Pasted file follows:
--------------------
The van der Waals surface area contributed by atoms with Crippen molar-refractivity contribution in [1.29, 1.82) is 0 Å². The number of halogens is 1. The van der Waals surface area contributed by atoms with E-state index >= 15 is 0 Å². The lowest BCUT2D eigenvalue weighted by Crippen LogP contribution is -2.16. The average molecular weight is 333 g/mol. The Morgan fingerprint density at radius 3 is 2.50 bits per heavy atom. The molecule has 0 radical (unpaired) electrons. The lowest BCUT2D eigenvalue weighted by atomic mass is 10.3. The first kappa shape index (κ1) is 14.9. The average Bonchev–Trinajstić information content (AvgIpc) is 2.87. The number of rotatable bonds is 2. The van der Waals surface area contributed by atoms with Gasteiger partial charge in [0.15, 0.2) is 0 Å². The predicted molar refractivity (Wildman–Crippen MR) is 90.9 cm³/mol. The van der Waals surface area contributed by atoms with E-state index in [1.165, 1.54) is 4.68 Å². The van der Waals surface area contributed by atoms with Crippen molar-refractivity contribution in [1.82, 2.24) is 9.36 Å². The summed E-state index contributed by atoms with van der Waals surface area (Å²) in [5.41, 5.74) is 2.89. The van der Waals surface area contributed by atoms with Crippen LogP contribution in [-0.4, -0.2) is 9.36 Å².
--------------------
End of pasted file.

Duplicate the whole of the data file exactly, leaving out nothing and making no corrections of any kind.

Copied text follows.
The van der Waals surface area contributed by atoms with Crippen molar-refractivity contribution in [1.29, 1.82) is 0 Å². The number of halogens is 1. The van der Waals surface area contributed by atoms with E-state index >= 15 is 0 Å². The lowest BCUT2D eigenvalue weighted by Crippen LogP contribution is -2.16. The average molecular weight is 333 g/mol. The Morgan fingerprint density at radius 3 is 2.50 bits per heavy atom. The molecule has 0 radical (unpaired) electrons. The lowest BCUT2D eigenvalue weighted by atomic mass is 10.3. The first kappa shape index (κ1) is 14.9. The average Bonchev–Trinajstić information content (AvgIpc) is 2.87. The number of rotatable bonds is 2. The van der Waals surface area contributed by atoms with Gasteiger partial charge in [0.15, 0.2) is 0 Å². The predicted molar refractivity (Wildman–Crippen MR) is 90.9 cm³/mol. The van der Waals surface area contributed by atoms with E-state index in [1.165, 1.54) is 4.68 Å². The van der Waals surface area contributed by atoms with Crippen molar-refractivity contribution in [1.82, 2.24) is 9.36 Å². The summed E-state index contributed by atoms with van der Waals surface area (Å²) in [5.41, 5.74) is 2.89. The van der Waals surface area contributed by atoms with Crippen LogP contribution in [-0.4, -0.2) is 9.36 Å².